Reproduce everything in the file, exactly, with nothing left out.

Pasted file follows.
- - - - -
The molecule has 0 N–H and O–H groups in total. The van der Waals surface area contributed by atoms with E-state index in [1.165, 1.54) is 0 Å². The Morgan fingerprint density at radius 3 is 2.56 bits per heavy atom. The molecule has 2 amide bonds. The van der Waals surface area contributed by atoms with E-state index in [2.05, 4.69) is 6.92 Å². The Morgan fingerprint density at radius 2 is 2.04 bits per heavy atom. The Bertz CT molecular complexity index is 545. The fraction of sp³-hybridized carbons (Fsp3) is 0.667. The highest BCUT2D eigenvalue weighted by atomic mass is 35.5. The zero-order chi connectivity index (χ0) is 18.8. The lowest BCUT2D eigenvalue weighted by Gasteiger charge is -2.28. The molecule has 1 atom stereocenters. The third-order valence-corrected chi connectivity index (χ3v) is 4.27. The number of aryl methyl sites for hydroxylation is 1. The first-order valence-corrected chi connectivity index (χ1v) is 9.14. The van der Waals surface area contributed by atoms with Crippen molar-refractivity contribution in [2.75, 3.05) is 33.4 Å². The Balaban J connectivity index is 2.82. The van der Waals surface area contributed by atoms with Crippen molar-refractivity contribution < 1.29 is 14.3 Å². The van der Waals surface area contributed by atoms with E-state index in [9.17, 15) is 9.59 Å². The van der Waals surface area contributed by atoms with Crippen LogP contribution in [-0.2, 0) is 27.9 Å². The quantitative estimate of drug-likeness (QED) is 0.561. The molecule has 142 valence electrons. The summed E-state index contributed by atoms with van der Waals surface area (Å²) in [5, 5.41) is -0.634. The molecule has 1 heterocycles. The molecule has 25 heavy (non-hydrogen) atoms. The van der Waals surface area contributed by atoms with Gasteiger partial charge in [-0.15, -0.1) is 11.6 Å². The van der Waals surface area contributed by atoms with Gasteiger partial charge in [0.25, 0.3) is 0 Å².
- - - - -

The molecule has 0 N–H and O–H groups in total. The van der Waals surface area contributed by atoms with E-state index in [1.165, 1.54) is 0 Å². The Morgan fingerprint density at radius 3 is 2.56 bits per heavy atom. The molecule has 2 amide bonds. The van der Waals surface area contributed by atoms with E-state index in [2.05, 4.69) is 6.92 Å². The Morgan fingerprint density at radius 2 is 2.04 bits per heavy atom. The Bertz CT molecular complexity index is 545. The fraction of sp³-hybridized carbons (Fsp3) is 0.667. The highest BCUT2D eigenvalue weighted by atomic mass is 35.5. The zero-order chi connectivity index (χ0) is 18.8. The lowest BCUT2D eigenvalue weighted by Gasteiger charge is -2.28. The molecule has 1 atom stereocenters. The third-order valence-corrected chi connectivity index (χ3v) is 4.27. The number of aryl methyl sites for hydroxylation is 1. The first-order valence-corrected chi connectivity index (χ1v) is 9.14. The van der Waals surface area contributed by atoms with Crippen molar-refractivity contribution in [2.75, 3.05) is 33.4 Å². The Balaban J connectivity index is 2.82. The van der Waals surface area contributed by atoms with Crippen molar-refractivity contribution < 1.29 is 14.3 Å². The van der Waals surface area contributed by atoms with E-state index in [9.17, 15) is 9.59 Å². The van der Waals surface area contributed by atoms with Crippen LogP contribution in [-0.2, 0) is 27.9 Å². The quantitative estimate of drug-likeness (QED) is 0.561. The molecule has 142 valence electrons. The summed E-state index contributed by atoms with van der Waals surface area (Å²) in [5, 5.41) is -0.634. The molecule has 1 heterocycles. The molecule has 25 heavy (non-hydrogen) atoms. The van der Waals surface area contributed by atoms with Gasteiger partial charge in [-0.15, -0.1) is 11.6 Å². The van der Waals surface area contributed by atoms with Gasteiger partial charge in [0.25, 0.3) is 0 Å².